Install HAProxy and Keepalived (Virtual IP)

To avoid a single point of failure with your HAProxy, one would set up two identical HAProxy instances (one active and one standby) and use Keepalived to run VRRP between them. VRRP provides a virtual IP address to the active HAProxy, and transfers the Virtual IP to the standby HAProxy in case of failure. This is seamless because the two HAProxy instances need no shared state.

In this example, we are using 2 nodes to act as the load balancer with IP failover in front of our database cluster. VIP will be floating around between LB1 (master) and LB2 (backup). When LB1 is down, the VIP will be taking over by LB2 and once the LB1 up again, the VIP will be failback to LB1 since it hold the higher priority number. 

We are using following hosts/IPs:

VIP: 192.168.10.100
LB1: 192.168.10.101
LB2: 192.168.10.102

DB1: 192.168.10.111
DB2: 192.168.10.112
DB3: 192.168.10.113
ClusterControl: 192.168.10.115

You may refer to following diagram for the architecture:

haproxy_keepalived.PNG

 

Install HAproxy

1. Login into ClusterControl node to perform this installation. We have built a script to deploy HAproxy automatically which is available under our Git repository https://github.com/severalnines/s9s-admin. Navigate to the installation directory which you used to deploy the database cluster and clone the repo:

$ cd /root/s9s-galera-2.2.0/mysql/scripts/install
$ git clone https://github.com/severalnines/s9s-admin.git

2. Before we start to deploy, make sure LB1 and LB2 are accessible using passwordless SSH. Copy the SSH keys to the load balancer nodes:

$ ssh-copy-id -i ~/.ssh/id_rsa 192.168.10.101
$ ssh-copy-id -i ~/.ssh/id_rsa 192.168.10.102

3. Install HAproxy into both nodes:

./s9s-admin/cluster/s9s_haproxy --install -i 1 -h 192.168.10.101
./s9s-admin/cluster/s9s_haproxy --install -i 1 -h 192.168.10.102

4. You will noticed that these 2 load balancer nodes have been installed and provisioned by ClusterControl. You can verify this by login into ClusterControl > Nodes and you should see similar screenshot as below:

haproxy.png

 

Install Keepalived

Following steps should be performed in LB1 and LB2 accordingly.

1. Install Keepalived package:

On RHEL/CentOS:

$ yum install -y centos-release
$ yum install -y keepalived
$ chkconfig keepalived on

On Debian/Ubuntu:

$ sudo apt-get install -y keepalived
$ sudo update-rc.d keepalived defaults

2. Tell kernel to allow binding non-local IP into the hosts and apply the changes:

$ echo "net.ipv4.ip_nonlocal_bind = 1" >> /etc/sysctl.conf
$ sysctl -p

 

Configure Keepalived and Virtual IP

1. Login into LB1 and add following line into /etc/keepalived/keepalived.conf:

vrrp_script chk_haproxy {
   script "killall -0 haproxy"   # verify the pid existance
   interval 2                    # check every 2 seconds
   weight 2                      # add 2 points of prio if OK
}
 
vrrp_instance VI_1 {
   interface eth0                # interface to monitor
   state MASTER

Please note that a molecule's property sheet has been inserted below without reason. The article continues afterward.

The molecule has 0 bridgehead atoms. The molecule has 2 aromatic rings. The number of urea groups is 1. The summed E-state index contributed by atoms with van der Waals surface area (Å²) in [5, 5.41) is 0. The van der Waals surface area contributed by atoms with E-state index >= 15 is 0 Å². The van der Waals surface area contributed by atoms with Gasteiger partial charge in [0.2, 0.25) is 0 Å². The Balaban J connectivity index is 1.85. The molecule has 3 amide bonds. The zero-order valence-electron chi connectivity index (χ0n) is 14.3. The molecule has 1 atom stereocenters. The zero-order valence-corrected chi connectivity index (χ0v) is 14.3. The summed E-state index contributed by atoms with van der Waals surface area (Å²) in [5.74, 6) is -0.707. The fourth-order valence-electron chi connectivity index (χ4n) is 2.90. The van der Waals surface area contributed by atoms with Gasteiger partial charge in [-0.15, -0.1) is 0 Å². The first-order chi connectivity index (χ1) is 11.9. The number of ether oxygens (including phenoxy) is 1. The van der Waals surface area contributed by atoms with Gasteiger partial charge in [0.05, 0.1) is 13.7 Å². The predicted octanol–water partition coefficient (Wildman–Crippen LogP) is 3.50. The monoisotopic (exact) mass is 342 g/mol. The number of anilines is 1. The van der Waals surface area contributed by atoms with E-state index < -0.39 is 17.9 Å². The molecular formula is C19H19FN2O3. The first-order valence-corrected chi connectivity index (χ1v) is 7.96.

virtual_router_id 51          # Assign one ID for this route
   priority 101                  # 101 on master, 100 on backup
   virtual_ipaddress {
       192.168.10.100            # the virtual IP
   }
   track_script {
       chk_haproxy
   }
}

2. Login into LB2 and add following line into /etc/keepalived/keepalived.conf:

vrrp_script chk_haproxy {
   script "killall -0 haproxy"   # verify the pid existance
   interval 2                    # check every 2 seconds
   weight 2                      # add 2 points of prio if OK
}
 
vrrp_instance VI_1 {
   interface eth0                # interface to monitor
   state MASTER
   virtual_router_id 51          # Assign one ID for this route
   priority 100                  # 101 on master, 100 on backup
   virtual_ipaddress {
       192.168.10.100            # the virtual IP
   }
   track_script {
       chk_haproxy
   }
}

3. Start Keepalived in both nodes:

$ sudo /etc/init.d/keepalived start

4. Verify the Keepalived status. LB1 should hold the VIP and the MASTER state while LB2 should run as BACKUP state without VIP:

LB1 IP:

$ ip a | grep -e inet.*eth0
 inet 192.168.10.101/24 brd 192.168.10.255 scope global eth0
 inet 192.168.10.100/32 scope global eth0

LB1 Keepalived state:

$ cat /var/log/messages | grep VRRP_Instance
Apr 19 15:47:25 lb1 Keepalived_vrrp[6146]: VRRP_Instance(VI_1) Transition to MASTER STATE
Apr 19 15:47:25 lb1 Keepalived_vrrp[6146]: VRRP_Instance(VI_1) Entering MASTER STATE

LB2 IP:

$ ip a | grep -e inet.*eth0
 inet 192.168.10.102/24 brd 192.168.10.255 scope global eth0

LB2 Keepalived state:

$ cat /var/log/messages | grep VRRP_Instance
Apr 19 15:47:25 lb2 Keepalived_vrrp[6146]: VRRP_Instance(VI_1) Transition to MASTER STATE
Apr 19 15:47:25 lb2 Keepalived_vrrp[6146]: VRRP_Instance(VI_1) Received higher prio advert
Apr 19 15:47:25 lb2 Keepalived_vrrp[6146]: VRRP_Instance(VI_1) Entering BACKUP STATE

**Debian/Ubuntu: Under some distributions /var/log/messages might be missing , try to find the similar log under /var/log/syslog.

Installation completed! You can now access your database servers through VIP, 192.168.10.100 port 33306.

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